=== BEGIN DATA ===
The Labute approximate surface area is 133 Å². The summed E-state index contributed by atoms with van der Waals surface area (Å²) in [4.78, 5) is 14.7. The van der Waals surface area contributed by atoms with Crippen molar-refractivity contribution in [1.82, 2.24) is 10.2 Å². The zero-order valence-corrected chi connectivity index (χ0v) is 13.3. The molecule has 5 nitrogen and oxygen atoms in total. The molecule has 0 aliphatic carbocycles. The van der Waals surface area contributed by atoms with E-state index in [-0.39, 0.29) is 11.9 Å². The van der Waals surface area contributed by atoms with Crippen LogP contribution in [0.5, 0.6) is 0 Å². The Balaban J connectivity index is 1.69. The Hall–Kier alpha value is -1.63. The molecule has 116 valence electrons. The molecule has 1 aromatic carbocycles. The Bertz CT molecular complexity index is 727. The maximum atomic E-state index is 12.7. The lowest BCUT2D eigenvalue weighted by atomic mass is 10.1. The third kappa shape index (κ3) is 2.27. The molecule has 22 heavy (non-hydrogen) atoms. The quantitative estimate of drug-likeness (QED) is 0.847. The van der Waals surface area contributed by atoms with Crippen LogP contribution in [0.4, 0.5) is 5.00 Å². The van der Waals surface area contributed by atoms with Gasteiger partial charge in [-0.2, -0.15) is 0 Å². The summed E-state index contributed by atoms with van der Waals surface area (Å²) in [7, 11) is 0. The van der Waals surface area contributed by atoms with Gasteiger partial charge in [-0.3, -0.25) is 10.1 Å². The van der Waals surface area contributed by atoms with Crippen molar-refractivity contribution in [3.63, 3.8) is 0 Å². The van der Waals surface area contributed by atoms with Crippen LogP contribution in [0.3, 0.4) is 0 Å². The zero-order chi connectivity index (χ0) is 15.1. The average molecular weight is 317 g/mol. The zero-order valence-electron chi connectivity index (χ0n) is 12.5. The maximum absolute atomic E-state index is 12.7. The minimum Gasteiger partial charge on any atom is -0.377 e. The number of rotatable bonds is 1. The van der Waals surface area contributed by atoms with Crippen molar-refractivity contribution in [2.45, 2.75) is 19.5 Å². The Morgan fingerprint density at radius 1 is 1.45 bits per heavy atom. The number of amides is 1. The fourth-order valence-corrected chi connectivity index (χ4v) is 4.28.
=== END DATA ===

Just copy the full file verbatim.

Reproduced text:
The Labute approximate surface area is 133 Å². The summed E-state index contributed by atoms with van der Waals surface area (Å²) in [4.78, 5) is 14.7. The van der Waals surface area contributed by atoms with Crippen molar-refractivity contribution in [1.82, 2.24) is 10.2 Å². The zero-order valence-corrected chi connectivity index (χ0v) is 13.3. The molecule has 5 nitrogen and oxygen atoms in total. The molecule has 0 aliphatic carbocycles. The van der Waals surface area contributed by atoms with E-state index in [-0.39, 0.29) is 11.9 Å². The van der Waals surface area contributed by atoms with Crippen LogP contribution in [0.5, 0.6) is 0 Å². The Balaban J connectivity index is 1.69. The Hall–Kier alpha value is -1.63. The molecule has 116 valence electrons. The molecule has 1 aromatic carbocycles. The Bertz CT molecular complexity index is 727. The maximum atomic E-state index is 12.7. The lowest BCUT2D eigenvalue weighted by atomic mass is 10.1. The third kappa shape index (κ3) is 2.27. The molecule has 22 heavy (non-hydrogen) atoms. The quantitative estimate of drug-likeness (QED) is 0.847. The van der Waals surface area contributed by atoms with Crippen LogP contribution in [0.4, 0.5) is 5.00 Å². The van der Waals surface area contributed by atoms with Gasteiger partial charge in [-0.2, -0.15) is 0 Å². The summed E-state index contributed by atoms with van der Waals surface area (Å²) in [7, 11) is 0. The van der Waals surface area contributed by atoms with Gasteiger partial charge in [-0.3, -0.25) is 10.1 Å². The van der Waals surface area contributed by atoms with Crippen molar-refractivity contribution in [3.63, 3.8) is 0 Å². The van der Waals surface area contributed by atoms with Crippen LogP contribution in [0.3, 0.4) is 0 Å². The zero-order chi connectivity index (χ0) is 15.1. The average molecular weight is 317 g/mol. The zero-order valence-electron chi connectivity index (χ0n) is 12.5. The maximum absolute atomic E-state index is 12.7. The minimum Gasteiger partial charge on any atom is -0.377 e. The number of rotatable bonds is 1. The van der Waals surface area contributed by atoms with Crippen molar-refractivity contribution in [2.45, 2.75) is 19.5 Å². The Morgan fingerprint density at radius 1 is 1.45 bits per heavy atom. The number of amides is 1. The fourth-order valence-corrected chi connectivity index (χ4v) is 4.28.